finding mindfulness

"She wasn’t doing a thing that I could see, except standing there, leaning on the balcony railing, holding the universe together."


The Great November Detox – FOILED

You win, universe.

I feel like any time I embark on a health kick, I get really sick. For example, this summer I resolved to swim 4 days a week. Three days later I was diagnosed with pneumonia.

Fast forward to my attempt at a detox November, and I have such a bad sinus infection that the doc thought and antibiotic wouldn’t be enough. I’m now on a cocktail of approximately six pills a day, one of which is 875mg amoxicillin. DUDE, I AM NOT A HORSE. But, okay.

This is probably all those terrible eating/drinking/sleeping habits of mid Sept-Oct catching up with me. So, karma. Or something. Personally, I call shenanigans. Ain’t nobody got time for this.

BRB, Great November Detox is momentarily stalled. This may be more like “great fall through early winter detox,” which is not nearly as catchy but I’m sure all of the ten people that might read this won’t mind. And now, back to bed.

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The Great November Detox

When I’m stressed, I eat. Really poorly. Like, entire pies by myself kinds of really poorly. They say autumn is a season of transformation, so I’m going to hold November to its stereotype and hit a reset button. I’ve had a lot of personal setbacks over the past couple of months and haven’t been dealing with it well. I miss the me that had a consistent sub-28min 5K and the me that could, oh I don’t know, fit into her clothes. I feel entirely gross, and I intend to fix that.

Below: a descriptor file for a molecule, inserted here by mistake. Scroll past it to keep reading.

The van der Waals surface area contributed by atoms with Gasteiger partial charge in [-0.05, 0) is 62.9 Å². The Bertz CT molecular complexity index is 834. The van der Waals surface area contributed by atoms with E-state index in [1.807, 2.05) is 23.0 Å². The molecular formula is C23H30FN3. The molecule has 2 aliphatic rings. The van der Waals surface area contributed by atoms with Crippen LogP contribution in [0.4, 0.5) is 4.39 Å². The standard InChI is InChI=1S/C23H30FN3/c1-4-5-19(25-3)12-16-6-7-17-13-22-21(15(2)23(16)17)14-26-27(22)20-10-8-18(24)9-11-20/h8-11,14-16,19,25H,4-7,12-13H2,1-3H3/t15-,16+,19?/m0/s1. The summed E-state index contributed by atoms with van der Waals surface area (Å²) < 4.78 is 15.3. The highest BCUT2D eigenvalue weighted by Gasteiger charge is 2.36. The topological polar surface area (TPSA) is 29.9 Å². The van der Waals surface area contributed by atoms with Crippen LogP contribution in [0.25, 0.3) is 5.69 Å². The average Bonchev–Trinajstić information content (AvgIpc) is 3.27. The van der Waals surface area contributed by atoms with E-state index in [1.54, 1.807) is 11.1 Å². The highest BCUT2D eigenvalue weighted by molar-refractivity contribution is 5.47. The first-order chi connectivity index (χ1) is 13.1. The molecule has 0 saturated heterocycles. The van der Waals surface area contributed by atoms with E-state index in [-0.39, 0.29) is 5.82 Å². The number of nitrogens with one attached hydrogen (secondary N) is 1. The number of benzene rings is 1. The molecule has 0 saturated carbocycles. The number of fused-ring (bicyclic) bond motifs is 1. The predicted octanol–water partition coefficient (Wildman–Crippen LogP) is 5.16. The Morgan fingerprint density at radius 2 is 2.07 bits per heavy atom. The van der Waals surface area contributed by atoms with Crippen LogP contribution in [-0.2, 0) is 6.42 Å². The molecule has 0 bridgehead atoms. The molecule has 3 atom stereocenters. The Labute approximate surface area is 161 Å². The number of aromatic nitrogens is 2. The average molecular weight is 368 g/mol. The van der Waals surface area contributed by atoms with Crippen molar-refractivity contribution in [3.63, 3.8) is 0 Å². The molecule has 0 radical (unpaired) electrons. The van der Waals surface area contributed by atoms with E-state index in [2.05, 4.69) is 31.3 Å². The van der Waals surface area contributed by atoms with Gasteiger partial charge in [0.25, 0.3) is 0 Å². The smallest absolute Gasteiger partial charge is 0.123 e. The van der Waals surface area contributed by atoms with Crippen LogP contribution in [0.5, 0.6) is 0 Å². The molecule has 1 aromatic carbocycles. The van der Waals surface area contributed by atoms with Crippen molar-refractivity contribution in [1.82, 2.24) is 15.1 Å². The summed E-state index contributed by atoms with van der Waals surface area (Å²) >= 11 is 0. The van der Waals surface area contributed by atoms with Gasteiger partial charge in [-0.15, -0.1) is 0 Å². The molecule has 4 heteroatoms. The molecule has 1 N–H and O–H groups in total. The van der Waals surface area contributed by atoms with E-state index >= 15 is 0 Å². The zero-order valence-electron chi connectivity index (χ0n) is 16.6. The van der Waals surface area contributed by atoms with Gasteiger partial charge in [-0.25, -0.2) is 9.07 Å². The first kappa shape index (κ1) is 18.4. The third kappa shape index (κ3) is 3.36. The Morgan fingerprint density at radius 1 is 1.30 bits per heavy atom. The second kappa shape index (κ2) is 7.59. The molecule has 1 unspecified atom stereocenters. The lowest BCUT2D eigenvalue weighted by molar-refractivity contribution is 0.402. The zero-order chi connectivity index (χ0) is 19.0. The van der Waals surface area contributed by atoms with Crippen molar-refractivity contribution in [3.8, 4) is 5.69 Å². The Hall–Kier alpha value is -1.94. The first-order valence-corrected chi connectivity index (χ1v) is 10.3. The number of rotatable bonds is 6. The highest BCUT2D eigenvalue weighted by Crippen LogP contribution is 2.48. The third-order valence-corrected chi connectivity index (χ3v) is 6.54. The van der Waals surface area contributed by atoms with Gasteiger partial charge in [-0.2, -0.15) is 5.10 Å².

So, November. No alcohol, and no processed foods. Hot yoga a minimum of 5 days/week and running a minimum of 3 days/week.

Ready go.

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New website!

I’ve been telling myself I was going to redo my website for a really long time, and I’ve finally done it. Go check it out!

Also. I’d love it if you would like me on facebook 🙂 I know that can be an annoying request sometimes, but I promise it’ll be worthwhile! I’m beginning a long process of branding myself as an artist and this is just the start!

To end with some mindfulness…this quote is particularly applicable to my life right now and I feel like it couldn’t be more true. Success is the best revenge, as they say.


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from texas, with love

 “Our behavior toward each other is the strangest, most unpredictable and most unaccountable of all the phenomena with which we are obliged to live. In all of nature, there is nothing so threatening to humanity as humanity itself.

– Lewis Thomas